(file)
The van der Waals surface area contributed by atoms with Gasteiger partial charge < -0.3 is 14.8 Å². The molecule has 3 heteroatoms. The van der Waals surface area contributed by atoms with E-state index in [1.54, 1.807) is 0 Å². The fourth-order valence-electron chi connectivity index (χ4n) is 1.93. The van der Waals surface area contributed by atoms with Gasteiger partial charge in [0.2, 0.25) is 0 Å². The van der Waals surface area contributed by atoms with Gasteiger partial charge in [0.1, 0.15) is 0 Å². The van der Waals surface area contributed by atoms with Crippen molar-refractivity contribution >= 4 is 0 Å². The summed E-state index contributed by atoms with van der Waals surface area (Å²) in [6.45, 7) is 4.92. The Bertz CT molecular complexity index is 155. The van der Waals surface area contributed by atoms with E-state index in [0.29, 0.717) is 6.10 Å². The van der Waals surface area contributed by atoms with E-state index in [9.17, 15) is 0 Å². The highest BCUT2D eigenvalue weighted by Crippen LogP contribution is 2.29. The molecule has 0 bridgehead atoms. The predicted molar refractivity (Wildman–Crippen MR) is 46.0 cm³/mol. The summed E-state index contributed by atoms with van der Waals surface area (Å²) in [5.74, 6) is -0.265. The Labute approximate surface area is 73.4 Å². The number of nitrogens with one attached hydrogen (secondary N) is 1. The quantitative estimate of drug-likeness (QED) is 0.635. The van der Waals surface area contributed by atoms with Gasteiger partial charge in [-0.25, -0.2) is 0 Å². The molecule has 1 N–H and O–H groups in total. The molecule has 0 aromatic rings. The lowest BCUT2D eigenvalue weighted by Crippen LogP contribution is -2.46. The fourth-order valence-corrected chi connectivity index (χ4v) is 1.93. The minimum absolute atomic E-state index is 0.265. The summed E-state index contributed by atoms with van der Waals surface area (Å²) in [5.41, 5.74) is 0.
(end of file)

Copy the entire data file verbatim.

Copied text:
The van der Waals surface area contributed by atoms with Gasteiger partial charge < -0.3 is 14.8 Å². The molecule has 3 heteroatoms. The van der Waals surface area contributed by atoms with E-state index in [1.54, 1.807) is 0 Å². The fourth-order valence-electron chi connectivity index (χ4n) is 1.93. The van der Waals surface area contributed by atoms with Gasteiger partial charge in [0.2, 0.25) is 0 Å². The van der Waals surface area contributed by atoms with Gasteiger partial charge in [0.1, 0.15) is 0 Å². The van der Waals surface area contributed by atoms with Crippen molar-refractivity contribution >= 4 is 0 Å². The summed E-state index contributed by atoms with van der Waals surface area (Å²) in [6.45, 7) is 4.92. The Bertz CT molecular complexity index is 155. The van der Waals surface area contributed by atoms with E-state index in [0.29, 0.717) is 6.10 Å². The van der Waals surface area contributed by atoms with E-state index in [9.17, 15) is 0 Å². The highest BCUT2D eigenvalue weighted by Crippen LogP contribution is 2.29. The molecule has 0 bridgehead atoms. The predicted molar refractivity (Wildman–Crippen MR) is 46.0 cm³/mol. The summed E-state index contributed by atoms with van der Waals surface area (Å²) in [5.74, 6) is -0.265. The Labute approximate surface area is 73.4 Å². The number of nitrogens with one attached hydrogen (secondary N) is 1. The quantitative estimate of drug-likeness (QED) is 0.635. The van der Waals surface area contributed by atoms with Gasteiger partial charge in [-0.25, -0.2) is 0 Å². The molecule has 1 N–H and O–H groups in total. The molecule has 0 aromatic rings. The lowest BCUT2D eigenvalue weighted by Crippen LogP contribution is -2.46. The fourth-order valence-corrected chi connectivity index (χ4v) is 1.93. The minimum absolute atomic E-state index is 0.265. The summed E-state index contributed by atoms with van der Waals surface area (Å²) in [5.41, 5.74) is 0.